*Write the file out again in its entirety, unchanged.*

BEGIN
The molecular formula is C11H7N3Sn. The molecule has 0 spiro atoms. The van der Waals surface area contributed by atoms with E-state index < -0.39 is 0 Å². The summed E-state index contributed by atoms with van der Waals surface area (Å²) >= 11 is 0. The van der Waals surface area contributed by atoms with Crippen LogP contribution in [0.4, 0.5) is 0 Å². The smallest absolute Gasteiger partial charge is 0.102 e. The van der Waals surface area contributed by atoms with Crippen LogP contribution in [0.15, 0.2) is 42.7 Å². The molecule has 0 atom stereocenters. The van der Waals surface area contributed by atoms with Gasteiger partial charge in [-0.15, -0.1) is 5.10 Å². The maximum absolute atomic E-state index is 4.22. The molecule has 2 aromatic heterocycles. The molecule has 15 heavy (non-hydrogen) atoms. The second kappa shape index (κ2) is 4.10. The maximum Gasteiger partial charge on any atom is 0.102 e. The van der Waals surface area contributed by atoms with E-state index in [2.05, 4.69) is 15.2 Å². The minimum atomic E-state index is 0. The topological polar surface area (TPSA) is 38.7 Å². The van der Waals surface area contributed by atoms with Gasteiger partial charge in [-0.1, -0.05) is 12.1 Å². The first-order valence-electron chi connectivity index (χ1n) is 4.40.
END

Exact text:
The molecular formula is C11H7N3Sn. The molecule has 0 spiro atoms. The van der Waals surface area contributed by atoms with E-state index < -0.39 is 0 Å². The summed E-state index contributed by atoms with van der Waals surface area (Å²) >= 11 is 0. The van der Waals surface area contributed by atoms with Crippen LogP contribution in [0.4, 0.5) is 0 Å². The smallest absolute Gasteiger partial charge is 0.102 e. The van der Waals surface area contributed by atoms with Crippen LogP contribution in [0.15, 0.2) is 42.7 Å². The molecule has 0 atom stereocenters. The van der Waals surface area contributed by atoms with Gasteiger partial charge in [-0.15, -0.1) is 5.10 Å². The maximum absolute atomic E-state index is 4.22. The molecule has 2 aromatic heterocycles. The molecule has 15 heavy (non-hydrogen) atoms. The second kappa shape index (κ2) is 4.10. The maximum Gasteiger partial charge on any atom is 0.102 e. The van der Waals surface area contributed by atoms with E-state index in [2.05, 4.69) is 15.2 Å². The minimum atomic E-state index is 0. The topological polar surface area (TPSA) is 38.7 Å². The van der Waals surface area contributed by atoms with Gasteiger partial charge in [-0.1, -0.05) is 12.1 Å². The first-order valence-electron chi connectivity index (χ1n) is 4.40.